In her role as Health Visitor Team Lead for NHS Forth Valley covering Clackmannanshire, Margaret-Ann Williamson has been responsible for supporting staff through a period of change with the introduction of the Universal Health Visiting Pathway over the last few years.
When I was in sixth year at school, deciding the direction I was going to go in, it was probably my mum’s influence in reminding me that I used to quite like playing nurses with my dolls when I was a little girl that made me first consider nursing. After some thought, I realised I would be most suited to a caring role and it seemed a good move for me. I went into nurse training at Glasgow’s Southern General Hospital aged 18 and after qualifying I went into a community care of the elderly ward and I really enjoyed that, as so much of that role was about supporting families. Two years later I got a job as a staff nurse working with the health visiting team before qualifying as a health visitor in 1999.
I then spent 17 years as a health visitor in the same practice, which also included a two-year secondment as a community infant feeding coordinator. Two years ago, I was appointed as health visiting team lead at a time of significant practice change within health visiting, with the introduction of the Universal Health Visiting Pathway and the embedding of Getting it Right for Every Child (GIRFEC) practice framework across NHS Forth Valley.
The team consists of myself, 16 other health visitors, two nursery nurses, a staff nurse and an administrator. My main role is supporting the staff and building resilience. Some of our work can be quite difficult, working with families facing many challenges. I am committed to giving each team member the time out to look at their plan, look at what interventions they’re offering and ensuring they have the support they need. It’s about giving them space to reflect.
As team lead I have a responsibility for HR, reporting and strategic planning while also maintaining a small caseload of families.
My day will involve looking at the type of referrals we’ve had and ensuring each family receives the support they require from the right member of the team. The health visitors do the visits, identify the issues and refer into the wider team. We look at issues as a team and see if there are any recurring themes. A recent example would be we kept getting referrals about difficulties when babies where starting weaning, so the nursery nurses organised a series of successful weaning groups.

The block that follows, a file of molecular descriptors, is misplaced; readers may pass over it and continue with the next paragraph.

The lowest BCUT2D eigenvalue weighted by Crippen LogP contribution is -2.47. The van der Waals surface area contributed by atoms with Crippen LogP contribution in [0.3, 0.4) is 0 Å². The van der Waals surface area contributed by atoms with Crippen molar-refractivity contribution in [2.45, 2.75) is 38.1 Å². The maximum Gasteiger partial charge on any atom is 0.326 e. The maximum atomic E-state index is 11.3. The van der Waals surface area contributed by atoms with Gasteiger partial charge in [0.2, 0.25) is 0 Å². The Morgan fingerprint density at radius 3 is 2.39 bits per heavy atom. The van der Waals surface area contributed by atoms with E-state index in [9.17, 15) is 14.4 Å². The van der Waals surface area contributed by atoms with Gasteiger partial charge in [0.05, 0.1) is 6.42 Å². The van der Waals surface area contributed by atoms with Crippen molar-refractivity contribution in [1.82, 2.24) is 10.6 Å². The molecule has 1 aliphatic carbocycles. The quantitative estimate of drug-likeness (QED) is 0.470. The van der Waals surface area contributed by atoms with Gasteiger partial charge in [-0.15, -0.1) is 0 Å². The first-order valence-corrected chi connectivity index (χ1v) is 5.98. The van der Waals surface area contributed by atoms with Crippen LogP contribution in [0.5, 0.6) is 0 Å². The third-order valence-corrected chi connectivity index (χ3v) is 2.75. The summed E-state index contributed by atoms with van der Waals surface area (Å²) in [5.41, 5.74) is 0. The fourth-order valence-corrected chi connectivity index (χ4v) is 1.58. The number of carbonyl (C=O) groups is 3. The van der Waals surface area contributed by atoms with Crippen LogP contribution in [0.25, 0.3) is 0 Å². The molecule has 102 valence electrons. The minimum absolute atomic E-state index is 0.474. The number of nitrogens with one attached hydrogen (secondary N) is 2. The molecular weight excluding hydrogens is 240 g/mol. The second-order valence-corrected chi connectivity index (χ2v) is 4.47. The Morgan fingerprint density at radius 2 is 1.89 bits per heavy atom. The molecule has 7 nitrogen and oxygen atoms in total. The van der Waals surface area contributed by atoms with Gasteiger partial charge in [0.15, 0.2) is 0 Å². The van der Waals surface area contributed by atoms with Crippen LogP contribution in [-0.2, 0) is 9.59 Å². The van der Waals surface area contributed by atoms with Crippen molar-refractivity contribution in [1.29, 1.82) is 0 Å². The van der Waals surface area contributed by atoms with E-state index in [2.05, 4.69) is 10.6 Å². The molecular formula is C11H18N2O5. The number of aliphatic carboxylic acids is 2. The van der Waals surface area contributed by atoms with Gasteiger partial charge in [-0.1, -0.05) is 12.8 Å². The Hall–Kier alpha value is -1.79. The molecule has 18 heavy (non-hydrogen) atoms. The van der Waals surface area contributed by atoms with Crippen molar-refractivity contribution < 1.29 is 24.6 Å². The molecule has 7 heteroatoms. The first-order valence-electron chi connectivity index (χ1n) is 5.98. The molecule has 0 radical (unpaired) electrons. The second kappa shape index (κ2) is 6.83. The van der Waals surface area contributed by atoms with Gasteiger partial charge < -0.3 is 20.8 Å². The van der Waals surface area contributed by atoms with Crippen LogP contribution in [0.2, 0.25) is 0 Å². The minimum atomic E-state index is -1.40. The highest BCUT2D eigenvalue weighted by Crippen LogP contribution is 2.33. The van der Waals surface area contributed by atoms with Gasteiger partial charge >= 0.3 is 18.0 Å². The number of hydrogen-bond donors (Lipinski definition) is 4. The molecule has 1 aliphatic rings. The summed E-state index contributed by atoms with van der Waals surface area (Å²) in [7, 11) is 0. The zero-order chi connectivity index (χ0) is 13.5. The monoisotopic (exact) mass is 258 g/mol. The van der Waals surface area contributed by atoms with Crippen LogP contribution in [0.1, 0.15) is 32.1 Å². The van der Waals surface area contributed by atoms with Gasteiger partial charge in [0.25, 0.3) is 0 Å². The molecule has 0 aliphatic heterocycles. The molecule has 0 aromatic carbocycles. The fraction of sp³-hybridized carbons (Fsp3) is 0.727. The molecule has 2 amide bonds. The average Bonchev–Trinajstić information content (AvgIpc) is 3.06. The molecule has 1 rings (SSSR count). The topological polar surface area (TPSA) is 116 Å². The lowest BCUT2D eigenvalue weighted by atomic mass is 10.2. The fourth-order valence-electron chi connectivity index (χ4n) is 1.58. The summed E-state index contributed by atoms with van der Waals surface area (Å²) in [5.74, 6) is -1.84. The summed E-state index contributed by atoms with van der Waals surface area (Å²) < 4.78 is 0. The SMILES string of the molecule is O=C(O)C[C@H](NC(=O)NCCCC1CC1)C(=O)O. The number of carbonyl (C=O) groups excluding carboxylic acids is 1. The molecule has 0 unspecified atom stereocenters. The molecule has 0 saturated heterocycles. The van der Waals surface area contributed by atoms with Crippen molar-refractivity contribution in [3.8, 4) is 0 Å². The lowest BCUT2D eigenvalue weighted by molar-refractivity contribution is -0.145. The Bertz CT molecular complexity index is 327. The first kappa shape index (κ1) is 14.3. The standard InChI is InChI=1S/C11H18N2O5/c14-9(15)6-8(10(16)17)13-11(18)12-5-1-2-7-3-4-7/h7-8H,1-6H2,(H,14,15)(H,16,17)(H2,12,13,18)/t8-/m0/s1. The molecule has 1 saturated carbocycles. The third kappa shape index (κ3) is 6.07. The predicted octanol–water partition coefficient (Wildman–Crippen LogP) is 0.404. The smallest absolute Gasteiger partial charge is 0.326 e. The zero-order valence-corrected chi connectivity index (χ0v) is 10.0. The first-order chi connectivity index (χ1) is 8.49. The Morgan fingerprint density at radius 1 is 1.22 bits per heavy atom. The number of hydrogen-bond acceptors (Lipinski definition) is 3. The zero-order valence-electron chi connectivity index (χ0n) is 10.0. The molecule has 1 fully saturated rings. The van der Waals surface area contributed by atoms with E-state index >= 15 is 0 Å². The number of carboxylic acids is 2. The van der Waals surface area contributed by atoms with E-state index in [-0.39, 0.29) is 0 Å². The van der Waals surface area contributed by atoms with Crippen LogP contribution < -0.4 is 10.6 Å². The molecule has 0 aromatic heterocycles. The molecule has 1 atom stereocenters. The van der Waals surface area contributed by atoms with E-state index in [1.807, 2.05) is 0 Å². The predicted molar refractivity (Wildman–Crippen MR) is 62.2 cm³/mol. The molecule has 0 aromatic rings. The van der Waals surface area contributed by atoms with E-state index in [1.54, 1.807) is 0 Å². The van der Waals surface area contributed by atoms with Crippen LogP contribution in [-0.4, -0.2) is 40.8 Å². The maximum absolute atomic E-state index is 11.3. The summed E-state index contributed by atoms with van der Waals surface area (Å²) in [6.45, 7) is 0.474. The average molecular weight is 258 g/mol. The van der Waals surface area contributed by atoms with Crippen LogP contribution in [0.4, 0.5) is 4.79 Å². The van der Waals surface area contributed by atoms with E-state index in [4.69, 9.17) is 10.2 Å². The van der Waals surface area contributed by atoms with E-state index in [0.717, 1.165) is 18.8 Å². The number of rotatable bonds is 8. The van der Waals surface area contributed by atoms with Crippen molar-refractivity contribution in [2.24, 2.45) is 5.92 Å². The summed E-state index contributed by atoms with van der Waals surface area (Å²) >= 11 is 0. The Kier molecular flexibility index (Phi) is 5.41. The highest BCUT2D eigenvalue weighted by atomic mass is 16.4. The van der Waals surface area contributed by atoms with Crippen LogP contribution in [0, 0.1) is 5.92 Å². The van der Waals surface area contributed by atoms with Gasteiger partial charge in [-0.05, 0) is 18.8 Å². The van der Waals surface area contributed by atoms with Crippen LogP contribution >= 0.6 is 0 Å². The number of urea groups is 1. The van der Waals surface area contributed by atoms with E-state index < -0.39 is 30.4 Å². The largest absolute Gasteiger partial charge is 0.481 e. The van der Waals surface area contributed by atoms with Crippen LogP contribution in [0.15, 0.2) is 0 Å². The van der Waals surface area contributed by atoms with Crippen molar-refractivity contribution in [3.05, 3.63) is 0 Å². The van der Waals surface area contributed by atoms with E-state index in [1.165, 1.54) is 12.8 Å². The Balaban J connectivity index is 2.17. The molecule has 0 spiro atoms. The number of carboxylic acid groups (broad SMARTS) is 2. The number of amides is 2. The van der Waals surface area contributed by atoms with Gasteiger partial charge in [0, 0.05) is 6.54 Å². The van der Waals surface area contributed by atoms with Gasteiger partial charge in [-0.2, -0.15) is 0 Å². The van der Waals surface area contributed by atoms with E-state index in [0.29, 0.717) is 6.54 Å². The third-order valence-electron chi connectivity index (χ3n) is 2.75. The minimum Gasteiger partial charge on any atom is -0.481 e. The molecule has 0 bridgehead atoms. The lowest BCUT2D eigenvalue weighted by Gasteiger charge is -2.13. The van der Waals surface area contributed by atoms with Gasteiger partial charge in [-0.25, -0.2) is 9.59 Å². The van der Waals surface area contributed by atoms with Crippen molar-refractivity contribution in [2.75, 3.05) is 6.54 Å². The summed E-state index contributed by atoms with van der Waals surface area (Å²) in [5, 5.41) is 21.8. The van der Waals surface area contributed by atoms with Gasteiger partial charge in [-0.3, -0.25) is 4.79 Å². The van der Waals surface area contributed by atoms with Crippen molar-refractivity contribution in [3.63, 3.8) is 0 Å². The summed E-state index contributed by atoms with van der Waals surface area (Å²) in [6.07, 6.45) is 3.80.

According to the Scottish Index of Multiple Deprivation (August 2016), parts of Clackmannanshire are amongst the highest areas of deprivation in Scotland with high unemployment, drug and alcohol use all playing their parts. This is impacting on children’s outcomes.
I was motivated to take the role of team lead because I truly believe the Scottish Government’s new Universal Health Visiting Pathway, represents an exciting time full of opportunities to make a real difference to all our families. The pathway offers families 11 home visits undertaken by a health visitor before the child turns five – the initial eight occurring in the first year of life.Having worked in early intervention for 17 years, I saw the role as a perfect fit for me to influence the work I felt so passionate about.
As well as the community of children and families in Clackmannanshire, I see my team as my community. The changes, which call for all visits to be carried out by Health Visitors, had an impact on the roles of our support team of nursery nurses and staff nurses. My task was to support all staff to implement the pathway and navigate the changes.
What we found was that the support staff were highly skilled and had a wealth of knowledge in early intervention and child health and wellbeing. Together we carried out an analysis of their skills while I also met with the health visitors to look at what support they felt they required for their families – for example, breastfeeding support for mothers, under-1s groups for families or baby massage.
The team created a referral sheet and devised systems to monitor the referrals and capture outcomes. I oversaw this work and supported the team in this needs-led project to ensure the shared goal of early intervention to achieve better health and wellbeing for families.
I hope the increased visiting pattern brought in by the universal pathway will helps us identify unmet health needs and developmental delays earlier, leading to earlier interventions.
The team of staff nurses and nursery nurses have all been trying a variety of ways to support health visitors with this work. My developmental project is to look at how we can target their skills more effectively to improve health outcomes for our local children.
From our data, we were aware that the largest referral to our service was after the 15-month assessment. Often the referrals were as a result of a concern over development or behaviour issues. My Queen’s Nurse issue is to see these children earlier. I believe the earlier we can introduce our parents to our nurturing caring interventions the less likely the children are to have difficulties or to need onward referral to specialist services.
As part of this, we decided to look at the contact visit carried out at eight months by health visitors across NHS Forth Valley. If there was a mild concern or an unmet health need, we would look at offering additional care – that might be a phone call or inviting families to a baby group. We are hoping that this targeted early intervention may also result in a reduction in speech and language or developmental concerns at the 13- and 27-month stage.
I was told when I started in health visiting that you are part of the most important journey of most people’s lives – and I still believe that. Playing a role in the community where you help parents at the very beginning of their journey as a family is something I have always got great fulfillment from.